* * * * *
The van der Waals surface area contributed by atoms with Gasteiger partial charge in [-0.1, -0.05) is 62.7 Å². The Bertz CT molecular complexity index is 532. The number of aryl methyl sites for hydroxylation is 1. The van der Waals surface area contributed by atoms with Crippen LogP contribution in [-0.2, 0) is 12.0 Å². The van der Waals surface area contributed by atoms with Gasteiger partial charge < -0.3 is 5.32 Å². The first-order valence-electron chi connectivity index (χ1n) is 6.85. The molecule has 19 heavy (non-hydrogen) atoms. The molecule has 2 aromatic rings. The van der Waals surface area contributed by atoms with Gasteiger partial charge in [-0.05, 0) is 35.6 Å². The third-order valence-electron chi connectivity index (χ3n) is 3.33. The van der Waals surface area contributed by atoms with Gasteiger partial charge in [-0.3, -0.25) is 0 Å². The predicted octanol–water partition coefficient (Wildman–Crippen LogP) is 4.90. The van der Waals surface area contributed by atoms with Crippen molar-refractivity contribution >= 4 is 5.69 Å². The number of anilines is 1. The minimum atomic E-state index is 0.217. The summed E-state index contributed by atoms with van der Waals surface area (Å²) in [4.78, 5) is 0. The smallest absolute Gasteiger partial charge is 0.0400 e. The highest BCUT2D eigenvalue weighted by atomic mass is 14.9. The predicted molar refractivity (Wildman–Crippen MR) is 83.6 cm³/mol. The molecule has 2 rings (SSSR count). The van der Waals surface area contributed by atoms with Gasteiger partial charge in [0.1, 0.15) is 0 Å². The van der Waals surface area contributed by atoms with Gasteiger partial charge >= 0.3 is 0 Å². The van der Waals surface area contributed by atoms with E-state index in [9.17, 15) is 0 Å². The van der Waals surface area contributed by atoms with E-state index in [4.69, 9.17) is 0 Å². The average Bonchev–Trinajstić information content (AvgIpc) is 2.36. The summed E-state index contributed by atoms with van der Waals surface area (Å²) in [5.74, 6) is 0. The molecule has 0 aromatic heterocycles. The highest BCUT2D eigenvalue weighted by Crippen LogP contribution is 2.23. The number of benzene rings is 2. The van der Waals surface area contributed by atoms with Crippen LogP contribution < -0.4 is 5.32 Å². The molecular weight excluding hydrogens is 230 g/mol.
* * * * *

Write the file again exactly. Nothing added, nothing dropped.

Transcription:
The van der Waals surface area contributed by atoms with Gasteiger partial charge in [-0.1, -0.05) is 62.7 Å². The Bertz CT molecular complexity index is 532. The number of aryl methyl sites for hydroxylation is 1. The van der Waals surface area contributed by atoms with Crippen LogP contribution in [-0.2, 0) is 12.0 Å². The van der Waals surface area contributed by atoms with Gasteiger partial charge < -0.3 is 5.32 Å². The first-order valence-electron chi connectivity index (χ1n) is 6.85. The molecule has 19 heavy (non-hydrogen) atoms. The molecule has 2 aromatic rings. The van der Waals surface area contributed by atoms with Gasteiger partial charge in [-0.05, 0) is 35.6 Å². The third-order valence-electron chi connectivity index (χ3n) is 3.33. The van der Waals surface area contributed by atoms with Gasteiger partial charge in [-0.3, -0.25) is 0 Å². The predicted octanol–water partition coefficient (Wildman–Crippen LogP) is 4.90. The van der Waals surface area contributed by atoms with Crippen molar-refractivity contribution >= 4 is 5.69 Å². The number of anilines is 1. The minimum atomic E-state index is 0.217. The summed E-state index contributed by atoms with van der Waals surface area (Å²) in [4.78, 5) is 0. The smallest absolute Gasteiger partial charge is 0.0400 e. The highest BCUT2D eigenvalue weighted by atomic mass is 14.9. The predicted molar refractivity (Wildman–Crippen MR) is 83.6 cm³/mol. The molecule has 2 rings (SSSR count). The van der Waals surface area contributed by atoms with Gasteiger partial charge in [0.1, 0.15) is 0 Å². The van der Waals surface area contributed by atoms with Gasteiger partial charge >= 0.3 is 0 Å². The van der Waals surface area contributed by atoms with E-state index in [9.17, 15) is 0 Å². The van der Waals surface area contributed by atoms with E-state index in [4.69, 9.17) is 0 Å². The average Bonchev–Trinajstić information content (AvgIpc) is 2.36. The summed E-state index contributed by atoms with van der Waals surface area (Å²) in [5.74, 6) is 0. The molecule has 0 aromatic heterocycles. The highest BCUT2D eigenvalue weighted by Crippen LogP contribution is 2.23. The number of benzene rings is 2. The van der Waals surface area contributed by atoms with Crippen LogP contribution < -0.4 is 5.32 Å². The molecular weight excluding hydrogens is 230 g/mol.